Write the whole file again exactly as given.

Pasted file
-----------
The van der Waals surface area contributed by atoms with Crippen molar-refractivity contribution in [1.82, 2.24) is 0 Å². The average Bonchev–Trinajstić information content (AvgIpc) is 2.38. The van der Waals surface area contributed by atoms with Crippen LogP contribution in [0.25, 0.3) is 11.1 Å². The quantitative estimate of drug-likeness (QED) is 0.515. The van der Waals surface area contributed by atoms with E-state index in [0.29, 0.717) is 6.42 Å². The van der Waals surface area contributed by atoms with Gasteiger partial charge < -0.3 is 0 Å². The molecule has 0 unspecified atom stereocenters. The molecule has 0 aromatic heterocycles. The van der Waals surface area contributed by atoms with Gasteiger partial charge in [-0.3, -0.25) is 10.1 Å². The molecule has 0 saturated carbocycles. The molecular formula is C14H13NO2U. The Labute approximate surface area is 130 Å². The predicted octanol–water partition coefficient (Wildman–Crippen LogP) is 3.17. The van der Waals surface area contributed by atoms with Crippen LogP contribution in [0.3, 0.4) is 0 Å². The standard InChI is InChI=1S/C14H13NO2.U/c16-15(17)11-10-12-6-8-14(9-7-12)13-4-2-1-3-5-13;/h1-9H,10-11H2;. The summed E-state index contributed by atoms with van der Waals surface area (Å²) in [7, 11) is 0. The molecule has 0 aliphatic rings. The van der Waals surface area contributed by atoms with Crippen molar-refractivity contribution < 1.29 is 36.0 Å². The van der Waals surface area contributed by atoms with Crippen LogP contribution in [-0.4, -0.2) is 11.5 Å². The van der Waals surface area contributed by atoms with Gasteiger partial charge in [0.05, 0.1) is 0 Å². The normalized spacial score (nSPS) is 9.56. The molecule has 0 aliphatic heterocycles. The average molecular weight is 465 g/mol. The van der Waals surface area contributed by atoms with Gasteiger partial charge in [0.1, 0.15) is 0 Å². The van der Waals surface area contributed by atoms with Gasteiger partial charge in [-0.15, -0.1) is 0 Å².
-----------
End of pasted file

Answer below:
The van der Waals surface area contributed by atoms with Crippen molar-refractivity contribution in [1.82, 2.24) is 0 Å². The average Bonchev–Trinajstić information content (AvgIpc) is 2.38. The van der Waals surface area contributed by atoms with Crippen LogP contribution in [0.25, 0.3) is 11.1 Å². The quantitative estimate of drug-likeness (QED) is 0.515. The van der Waals surface area contributed by atoms with E-state index in [0.29, 0.717) is 6.42 Å². The van der Waals surface area contributed by atoms with Gasteiger partial charge < -0.3 is 0 Å². The molecule has 0 unspecified atom stereocenters. The molecule has 0 aromatic heterocycles. The van der Waals surface area contributed by atoms with Gasteiger partial charge in [-0.3, -0.25) is 10.1 Å². The molecule has 0 saturated carbocycles. The molecular formula is C14H13NO2U. The Labute approximate surface area is 130 Å². The predicted octanol–water partition coefficient (Wildman–Crippen LogP) is 3.17. The van der Waals surface area contributed by atoms with Crippen LogP contribution in [0.3, 0.4) is 0 Å². The standard InChI is InChI=1S/C14H13NO2.U/c16-15(17)11-10-12-6-8-14(9-7-12)13-4-2-1-3-5-13;/h1-9H,10-11H2;. The summed E-state index contributed by atoms with van der Waals surface area (Å²) in [7, 11) is 0. The molecule has 0 aliphatic rings. The van der Waals surface area contributed by atoms with Crippen molar-refractivity contribution < 1.29 is 36.0 Å². The van der Waals surface area contributed by atoms with Crippen LogP contribution in [-0.4, -0.2) is 11.5 Å². The van der Waals surface area contributed by atoms with Gasteiger partial charge in [0.05, 0.1) is 0 Å². The normalized spacial score (nSPS) is 9.56. The molecule has 0 aliphatic heterocycles. The average molecular weight is 465 g/mol. The van der Waals surface area contributed by atoms with Gasteiger partial charge in [0.1, 0.15) is 0 Å². The van der Waals surface area contributed by atoms with Gasteiger partial charge in [-0.15, -0.1) is 0 Å².